Swiss Stocks Fall as Franc Gains; Richemont, Swatch Slide

Swiss stocks fell for a second day, paring three weeks of gains in the benchmark index, as Cie. Financiere Richemont SA slumped the most in more than seven months and the franc gained against the euro.

Richemont tumbled 5.6 percent, for the largest decline since June, after the world’s second-biggest luxury-goods company reported sales that missed estimates. Flughafen Zuerich AG dropped 2.9 percent after Nomura Holdings Inc. downgraded its recommendation for the stock.

The Swiss Market Index slid 0.4 percent to 7,336.05 at the close of trading in Zurich, for the first back-to-back losses since the start of the year. The gauge has still rallied 7.5 percent in 2013, the best start to a year since the measure was formed in 1988. The broader Swiss Performance Index also slipped 0.4 percent today.

“The SMI had a strong start to the year,” said Reto Huenerwadel, senior economist at UBS AG in Zurich. “To the extent that market participants are willing to take more risk, we’ve seen the franc depreciating against the euro and a rally in Swiss stocks. But it’s difficult to see how the rally could go on at this pace.”

The franc rose for a second day, gaining 0.3 percent against the euro. The Swiss currency last week depreciated to the lowest level since the country’s central bank imposed a exchange-rate cap in September 2011.

Bailout Funds

Euro-area finance ministers, gathering in Brussels today, will begin talks on how to channel rescue funds directly to banks. Policy makers are likely to clash over how and when the 500 billion-euro ($666 billion) European Stability Mechanism can bypass governments. An assessment of Spain, Cyprus and Greece is also expected to feature.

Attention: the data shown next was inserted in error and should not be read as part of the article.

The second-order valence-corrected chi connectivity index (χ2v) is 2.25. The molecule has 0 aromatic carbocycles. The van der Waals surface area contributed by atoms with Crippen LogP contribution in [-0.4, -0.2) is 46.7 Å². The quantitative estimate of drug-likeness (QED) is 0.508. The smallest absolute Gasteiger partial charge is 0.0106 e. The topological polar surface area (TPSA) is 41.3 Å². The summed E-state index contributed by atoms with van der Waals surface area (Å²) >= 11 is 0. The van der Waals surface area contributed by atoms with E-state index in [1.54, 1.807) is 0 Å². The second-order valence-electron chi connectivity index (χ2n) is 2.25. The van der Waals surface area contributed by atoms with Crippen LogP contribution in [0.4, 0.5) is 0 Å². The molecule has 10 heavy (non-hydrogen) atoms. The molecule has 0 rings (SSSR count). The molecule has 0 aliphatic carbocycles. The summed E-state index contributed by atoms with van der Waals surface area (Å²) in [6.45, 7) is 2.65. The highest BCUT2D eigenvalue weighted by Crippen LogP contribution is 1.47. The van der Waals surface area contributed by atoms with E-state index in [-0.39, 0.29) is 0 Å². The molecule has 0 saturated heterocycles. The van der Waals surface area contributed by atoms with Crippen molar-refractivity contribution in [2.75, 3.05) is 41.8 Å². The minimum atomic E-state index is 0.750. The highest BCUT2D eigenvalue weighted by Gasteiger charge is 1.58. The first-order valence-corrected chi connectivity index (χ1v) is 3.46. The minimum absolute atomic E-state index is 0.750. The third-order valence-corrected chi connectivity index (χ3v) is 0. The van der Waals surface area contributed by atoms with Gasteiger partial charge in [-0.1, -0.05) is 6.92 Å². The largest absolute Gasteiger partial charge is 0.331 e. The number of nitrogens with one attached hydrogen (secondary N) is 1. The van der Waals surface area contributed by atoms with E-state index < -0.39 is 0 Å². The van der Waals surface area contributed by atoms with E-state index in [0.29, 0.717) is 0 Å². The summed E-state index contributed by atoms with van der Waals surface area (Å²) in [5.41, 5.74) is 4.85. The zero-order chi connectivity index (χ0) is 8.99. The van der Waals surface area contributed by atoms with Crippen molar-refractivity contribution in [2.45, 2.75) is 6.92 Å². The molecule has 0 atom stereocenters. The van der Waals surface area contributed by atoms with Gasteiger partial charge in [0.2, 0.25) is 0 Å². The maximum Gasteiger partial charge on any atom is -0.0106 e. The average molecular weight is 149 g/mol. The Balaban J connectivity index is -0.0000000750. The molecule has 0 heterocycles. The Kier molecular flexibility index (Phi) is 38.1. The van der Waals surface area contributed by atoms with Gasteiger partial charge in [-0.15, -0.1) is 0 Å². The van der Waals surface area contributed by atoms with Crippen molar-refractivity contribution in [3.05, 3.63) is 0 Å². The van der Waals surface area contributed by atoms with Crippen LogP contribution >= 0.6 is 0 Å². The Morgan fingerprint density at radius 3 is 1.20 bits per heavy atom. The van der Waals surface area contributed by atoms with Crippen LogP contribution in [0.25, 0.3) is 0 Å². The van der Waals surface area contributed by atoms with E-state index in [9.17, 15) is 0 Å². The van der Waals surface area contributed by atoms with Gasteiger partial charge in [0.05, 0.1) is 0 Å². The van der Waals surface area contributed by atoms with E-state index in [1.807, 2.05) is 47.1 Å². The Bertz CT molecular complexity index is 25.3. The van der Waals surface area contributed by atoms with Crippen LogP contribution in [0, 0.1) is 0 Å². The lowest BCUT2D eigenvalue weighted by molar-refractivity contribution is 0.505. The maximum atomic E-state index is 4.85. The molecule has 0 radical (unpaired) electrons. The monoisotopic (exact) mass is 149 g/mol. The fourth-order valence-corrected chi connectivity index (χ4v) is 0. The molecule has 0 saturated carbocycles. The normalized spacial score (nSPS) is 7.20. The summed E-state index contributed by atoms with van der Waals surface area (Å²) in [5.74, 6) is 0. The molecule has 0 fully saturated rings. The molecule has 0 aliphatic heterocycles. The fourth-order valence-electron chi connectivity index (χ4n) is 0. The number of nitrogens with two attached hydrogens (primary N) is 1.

Richemont slid 5.6 percent to 74.30 Swiss francs, contributing the most to the SMI’s decline. The owner of the Cartier brand reported third-quarter revenue growth that missed analysts’ estimates as demand in the Asia-Pacific region slowed.

Revenue rose 9.3 percent to 2.86 billion euros in the three months through December, the Geneva-based company said today. The 5 percent growth excluding currency shifts missed the 8.9 percent average estimate of 13 analysts surveyed by Bloomberg.

Swatch Group AG, the world’s biggest maker of Swiss watches, retreated 1.9 percent to 510 francs.

Flughafen Zuerich fell 2.9 percent to 403 francs, the largest drop since April, as Mark McVicar, an analyst at Nomura, cut the stock to reduce from buy, meaning investors should sell the company’s shares.

The volume of shares changing hands in SMI-listed companies was 19 percent lower than the average of the last 30 days, data compiled by Bloomberg showed.

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